FROM ST. AUGUSTINE SPIRITUALITY CENTER
It is interesting in today’s Gospel, Mark 1: 29-39, that the demons recognized who Jesus was. However, Jesus told them not to reveal who he was. Because evil recognizes the good of the Gospel and those who live it and spread it, evil will try and destroy any vestige of the Gospel. So often people are not aware or ignore the values and moral principles that should guide all of society, whether that is in politics, social media, education, economics and the domestic arena. Evil has misled people into thinking that God must be kept out of most of our activities. Some people think that God is some kind of threat whose name cannot be mentioned.
America has pretty much become an atheistic looking country. In the quest for freedom and justice the country reflects the idea that religion is some kind of threat to these values. Perhaps religion has not always stepped up to plate, but it grows and refines itself and has become the voice for the poor, disenfranchised, suffering and rejected people. Perhaps Christians need to look at their complacency. Have you ever thought, “As long as I can do what and be what I want, why prevent others from doing what they want? That’s freedom? Right?” Well, this attitude has strong boundaries. Freedom only extends to the next person nearest you. It’s very limited and a communal agreement.
St. Paul in 1 Corinthians 9: 16-19; 22-23 reflects on the way in which he serves and shares the Gospel. He releases his freedom to become all things to all people. He faces his fears and sets forth what he believes will really free people to be the best possible persons they can be in the light of the Gospel.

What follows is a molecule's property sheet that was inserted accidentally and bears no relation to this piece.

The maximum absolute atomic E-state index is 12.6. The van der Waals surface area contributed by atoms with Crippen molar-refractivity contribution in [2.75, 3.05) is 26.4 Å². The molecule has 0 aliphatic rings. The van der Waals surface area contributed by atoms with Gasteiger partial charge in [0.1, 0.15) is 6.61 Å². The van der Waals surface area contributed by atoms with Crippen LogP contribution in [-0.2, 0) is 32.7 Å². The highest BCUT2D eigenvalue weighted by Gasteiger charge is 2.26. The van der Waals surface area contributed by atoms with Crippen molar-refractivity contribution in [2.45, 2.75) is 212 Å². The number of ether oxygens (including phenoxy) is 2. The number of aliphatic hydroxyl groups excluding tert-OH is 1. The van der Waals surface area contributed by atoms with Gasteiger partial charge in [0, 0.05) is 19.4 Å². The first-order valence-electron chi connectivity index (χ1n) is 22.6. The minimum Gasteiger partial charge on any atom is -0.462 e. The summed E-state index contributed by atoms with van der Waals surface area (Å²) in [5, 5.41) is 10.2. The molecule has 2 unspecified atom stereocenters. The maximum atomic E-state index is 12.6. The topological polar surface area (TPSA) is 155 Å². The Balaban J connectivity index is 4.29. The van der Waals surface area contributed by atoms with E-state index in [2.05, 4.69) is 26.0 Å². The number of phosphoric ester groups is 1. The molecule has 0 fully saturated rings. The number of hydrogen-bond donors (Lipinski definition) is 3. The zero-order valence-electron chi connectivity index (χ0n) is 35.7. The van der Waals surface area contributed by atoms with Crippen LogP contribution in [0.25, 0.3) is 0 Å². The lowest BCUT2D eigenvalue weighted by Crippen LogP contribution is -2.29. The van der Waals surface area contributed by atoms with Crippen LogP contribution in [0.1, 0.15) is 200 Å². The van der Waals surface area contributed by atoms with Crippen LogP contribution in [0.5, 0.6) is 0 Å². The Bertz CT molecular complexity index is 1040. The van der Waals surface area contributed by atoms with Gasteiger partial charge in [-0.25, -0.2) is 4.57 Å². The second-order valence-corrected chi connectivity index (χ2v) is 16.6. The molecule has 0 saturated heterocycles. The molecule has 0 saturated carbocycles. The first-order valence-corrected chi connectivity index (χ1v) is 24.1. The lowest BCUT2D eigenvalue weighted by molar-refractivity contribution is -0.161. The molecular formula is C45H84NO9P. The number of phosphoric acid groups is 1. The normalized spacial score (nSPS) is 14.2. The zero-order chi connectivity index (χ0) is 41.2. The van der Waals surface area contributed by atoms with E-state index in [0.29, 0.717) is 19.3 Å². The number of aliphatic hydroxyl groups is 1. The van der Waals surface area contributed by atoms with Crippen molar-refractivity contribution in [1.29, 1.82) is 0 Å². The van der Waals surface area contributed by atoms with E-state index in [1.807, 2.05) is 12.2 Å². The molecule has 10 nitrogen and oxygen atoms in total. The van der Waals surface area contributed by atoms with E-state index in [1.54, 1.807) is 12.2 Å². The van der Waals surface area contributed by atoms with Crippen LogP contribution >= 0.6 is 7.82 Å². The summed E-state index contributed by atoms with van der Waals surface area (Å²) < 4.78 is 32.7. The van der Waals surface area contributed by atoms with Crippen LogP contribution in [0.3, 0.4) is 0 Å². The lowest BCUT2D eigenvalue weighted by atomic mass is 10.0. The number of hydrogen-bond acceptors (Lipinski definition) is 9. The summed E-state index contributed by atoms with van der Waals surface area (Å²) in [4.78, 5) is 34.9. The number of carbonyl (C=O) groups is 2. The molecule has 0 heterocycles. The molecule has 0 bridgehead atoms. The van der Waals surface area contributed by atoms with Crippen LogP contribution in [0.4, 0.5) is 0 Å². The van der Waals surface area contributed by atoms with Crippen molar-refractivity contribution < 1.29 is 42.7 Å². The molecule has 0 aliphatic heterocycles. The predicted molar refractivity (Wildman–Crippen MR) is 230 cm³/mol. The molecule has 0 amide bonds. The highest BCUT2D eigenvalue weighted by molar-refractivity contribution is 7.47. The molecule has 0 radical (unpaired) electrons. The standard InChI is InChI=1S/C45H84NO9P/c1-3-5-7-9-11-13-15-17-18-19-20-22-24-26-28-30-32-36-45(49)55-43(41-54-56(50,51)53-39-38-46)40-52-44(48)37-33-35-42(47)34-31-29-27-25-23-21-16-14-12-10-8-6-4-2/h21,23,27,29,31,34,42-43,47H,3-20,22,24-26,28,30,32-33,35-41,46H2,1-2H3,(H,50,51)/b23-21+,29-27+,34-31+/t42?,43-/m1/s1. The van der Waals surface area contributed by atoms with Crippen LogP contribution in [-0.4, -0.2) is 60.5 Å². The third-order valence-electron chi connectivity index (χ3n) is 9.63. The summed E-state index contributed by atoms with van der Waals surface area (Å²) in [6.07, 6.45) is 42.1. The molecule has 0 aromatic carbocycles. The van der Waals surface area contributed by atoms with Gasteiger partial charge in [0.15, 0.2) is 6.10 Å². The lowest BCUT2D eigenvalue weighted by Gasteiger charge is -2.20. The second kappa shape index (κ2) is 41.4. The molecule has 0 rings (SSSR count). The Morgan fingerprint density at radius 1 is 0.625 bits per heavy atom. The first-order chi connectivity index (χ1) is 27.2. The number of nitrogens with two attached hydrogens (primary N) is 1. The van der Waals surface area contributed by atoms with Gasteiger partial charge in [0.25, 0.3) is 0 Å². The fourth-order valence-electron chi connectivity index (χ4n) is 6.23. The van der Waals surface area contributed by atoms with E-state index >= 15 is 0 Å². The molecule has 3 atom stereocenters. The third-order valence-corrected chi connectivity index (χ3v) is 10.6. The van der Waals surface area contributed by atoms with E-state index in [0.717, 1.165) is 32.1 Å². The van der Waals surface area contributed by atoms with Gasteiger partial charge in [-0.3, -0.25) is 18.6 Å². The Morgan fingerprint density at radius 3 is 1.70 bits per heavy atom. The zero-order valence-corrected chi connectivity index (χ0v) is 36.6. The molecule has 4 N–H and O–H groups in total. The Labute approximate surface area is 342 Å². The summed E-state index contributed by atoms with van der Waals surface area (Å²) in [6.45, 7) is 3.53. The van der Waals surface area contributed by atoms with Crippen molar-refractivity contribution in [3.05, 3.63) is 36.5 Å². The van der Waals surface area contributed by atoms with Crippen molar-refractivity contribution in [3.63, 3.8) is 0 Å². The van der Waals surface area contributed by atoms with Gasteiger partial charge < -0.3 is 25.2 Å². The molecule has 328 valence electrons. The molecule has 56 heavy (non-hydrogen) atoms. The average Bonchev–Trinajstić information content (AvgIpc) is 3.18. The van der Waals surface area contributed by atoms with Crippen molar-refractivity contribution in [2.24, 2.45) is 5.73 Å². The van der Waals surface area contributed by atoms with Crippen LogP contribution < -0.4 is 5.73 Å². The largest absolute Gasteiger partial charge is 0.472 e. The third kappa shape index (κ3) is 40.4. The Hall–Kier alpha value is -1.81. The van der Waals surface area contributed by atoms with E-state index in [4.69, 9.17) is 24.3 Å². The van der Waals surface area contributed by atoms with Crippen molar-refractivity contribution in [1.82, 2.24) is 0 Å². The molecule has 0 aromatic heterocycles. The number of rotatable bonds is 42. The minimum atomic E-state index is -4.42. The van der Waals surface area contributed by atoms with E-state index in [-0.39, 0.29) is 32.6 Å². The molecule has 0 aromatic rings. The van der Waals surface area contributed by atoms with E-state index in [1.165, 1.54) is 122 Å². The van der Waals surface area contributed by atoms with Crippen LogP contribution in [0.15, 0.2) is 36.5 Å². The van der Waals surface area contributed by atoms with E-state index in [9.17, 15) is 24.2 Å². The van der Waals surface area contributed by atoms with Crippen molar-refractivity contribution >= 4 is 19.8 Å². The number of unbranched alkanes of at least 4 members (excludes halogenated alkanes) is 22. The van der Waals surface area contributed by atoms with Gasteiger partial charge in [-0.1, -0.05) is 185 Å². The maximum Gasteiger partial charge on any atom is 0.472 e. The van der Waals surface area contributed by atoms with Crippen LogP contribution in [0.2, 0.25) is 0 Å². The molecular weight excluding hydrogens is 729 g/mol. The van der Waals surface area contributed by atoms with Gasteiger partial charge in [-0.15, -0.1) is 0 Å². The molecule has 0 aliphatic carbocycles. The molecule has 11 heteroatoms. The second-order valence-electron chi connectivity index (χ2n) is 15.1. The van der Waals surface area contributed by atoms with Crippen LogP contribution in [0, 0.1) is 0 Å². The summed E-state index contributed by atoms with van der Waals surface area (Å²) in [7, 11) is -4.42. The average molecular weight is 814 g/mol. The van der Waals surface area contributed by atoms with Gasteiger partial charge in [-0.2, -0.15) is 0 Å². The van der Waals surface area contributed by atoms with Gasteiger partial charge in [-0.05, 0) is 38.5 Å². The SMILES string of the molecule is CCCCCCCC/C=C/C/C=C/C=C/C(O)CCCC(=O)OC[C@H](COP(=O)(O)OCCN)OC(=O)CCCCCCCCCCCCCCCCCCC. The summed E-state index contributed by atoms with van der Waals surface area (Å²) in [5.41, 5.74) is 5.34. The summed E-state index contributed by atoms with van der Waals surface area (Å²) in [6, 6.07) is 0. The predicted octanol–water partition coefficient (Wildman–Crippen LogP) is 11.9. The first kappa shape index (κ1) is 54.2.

We may feel like Job of the Old Testament, who lost everything, even though he was a God fearing man. As we seem to lose more and more ground in combating poverty, racism, runaway politics, etc., we can persist in sitting in this “dung heap,” like Job and trusting in God’s providence. This does not mean that we are not active, but exemplify the persistent presence of the Gospel in these challenging times. If you have not read the Gospels recently or ever, this is a good time to crack open that Bible. It has power of itself to heal. Ash Wednesday is next week, so we can already prepare ourselves for this holy time.
Among all the saints this week one stands out – . Josephine was Sudanese-born (1869) former slave who became a Canossian Religious sister and worked in Italy for 45 years. This African flower knew the anguish of being kidnapped and enslaved. She is considered the patron of all those who suffer slavery and human trafficking.
“Praise the Lord, who heals the brokenhearted.” Psalm 147: 1-6
Sister Rosemarie Goins, Director